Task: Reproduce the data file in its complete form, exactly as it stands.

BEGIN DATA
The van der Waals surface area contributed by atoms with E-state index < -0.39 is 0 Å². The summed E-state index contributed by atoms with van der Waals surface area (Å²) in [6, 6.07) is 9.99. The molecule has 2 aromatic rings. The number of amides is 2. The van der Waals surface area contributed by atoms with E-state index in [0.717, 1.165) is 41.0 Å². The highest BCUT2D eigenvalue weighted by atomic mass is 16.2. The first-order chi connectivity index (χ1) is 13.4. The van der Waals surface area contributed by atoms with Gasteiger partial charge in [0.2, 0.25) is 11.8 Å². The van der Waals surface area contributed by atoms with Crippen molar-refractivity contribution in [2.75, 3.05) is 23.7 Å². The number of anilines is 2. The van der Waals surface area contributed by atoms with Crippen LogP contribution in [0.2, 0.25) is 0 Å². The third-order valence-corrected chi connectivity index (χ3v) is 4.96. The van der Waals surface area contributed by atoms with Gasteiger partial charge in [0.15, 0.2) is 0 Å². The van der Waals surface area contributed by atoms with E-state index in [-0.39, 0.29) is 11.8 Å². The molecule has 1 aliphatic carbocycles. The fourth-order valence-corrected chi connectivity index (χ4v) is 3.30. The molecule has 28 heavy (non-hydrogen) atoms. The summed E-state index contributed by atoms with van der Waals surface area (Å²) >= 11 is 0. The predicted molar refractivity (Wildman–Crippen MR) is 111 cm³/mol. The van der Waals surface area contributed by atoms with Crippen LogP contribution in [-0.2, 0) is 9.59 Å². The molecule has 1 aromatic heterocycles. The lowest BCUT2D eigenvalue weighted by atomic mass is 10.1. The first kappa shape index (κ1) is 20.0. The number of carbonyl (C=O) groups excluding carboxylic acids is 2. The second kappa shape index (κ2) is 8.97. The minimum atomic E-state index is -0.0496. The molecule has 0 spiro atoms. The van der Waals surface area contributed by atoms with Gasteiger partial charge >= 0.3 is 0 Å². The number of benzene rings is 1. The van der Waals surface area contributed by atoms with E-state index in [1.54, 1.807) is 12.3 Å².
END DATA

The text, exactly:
The van der Waals surface area contributed by atoms with E-state index < -0.39 is 0 Å². The summed E-state index contributed by atoms with van der Waals surface area (Å²) in [6, 6.07) is 9.99. The molecule has 2 aromatic rings. The number of amides is 2. The van der Waals surface area contributed by atoms with E-state index in [0.717, 1.165) is 41.0 Å². The highest BCUT2D eigenvalue weighted by atomic mass is 16.2. The first-order chi connectivity index (χ1) is 13.4. The van der Waals surface area contributed by atoms with Gasteiger partial charge in [0.2, 0.25) is 11.8 Å². The van der Waals surface area contributed by atoms with Crippen molar-refractivity contribution in [2.75, 3.05) is 23.7 Å². The number of anilines is 2. The van der Waals surface area contributed by atoms with Crippen LogP contribution in [0.2, 0.25) is 0 Å². The third-order valence-corrected chi connectivity index (χ3v) is 4.96. The van der Waals surface area contributed by atoms with Gasteiger partial charge in [0.15, 0.2) is 0 Å². The van der Waals surface area contributed by atoms with E-state index in [-0.39, 0.29) is 11.8 Å². The molecule has 1 aliphatic carbocycles. The fourth-order valence-corrected chi connectivity index (χ4v) is 3.30. The molecule has 28 heavy (non-hydrogen) atoms. The summed E-state index contributed by atoms with van der Waals surface area (Å²) >= 11 is 0. The predicted molar refractivity (Wildman–Crippen MR) is 111 cm³/mol. The van der Waals surface area contributed by atoms with Crippen LogP contribution in [-0.2, 0) is 9.59 Å². The molecule has 1 aromatic heterocycles. The lowest BCUT2D eigenvalue weighted by atomic mass is 10.1. The first kappa shape index (κ1) is 20.0. The number of carbonyl (C=O) groups excluding carboxylic acids is 2. The second kappa shape index (κ2) is 8.97. The minimum atomic E-state index is -0.0496. The molecule has 0 spiro atoms. The van der Waals surface area contributed by atoms with Gasteiger partial charge >= 0.3 is 0 Å². The number of benzene rings is 1. The van der Waals surface area contributed by atoms with E-state index in [1.54, 1.807) is 12.3 Å².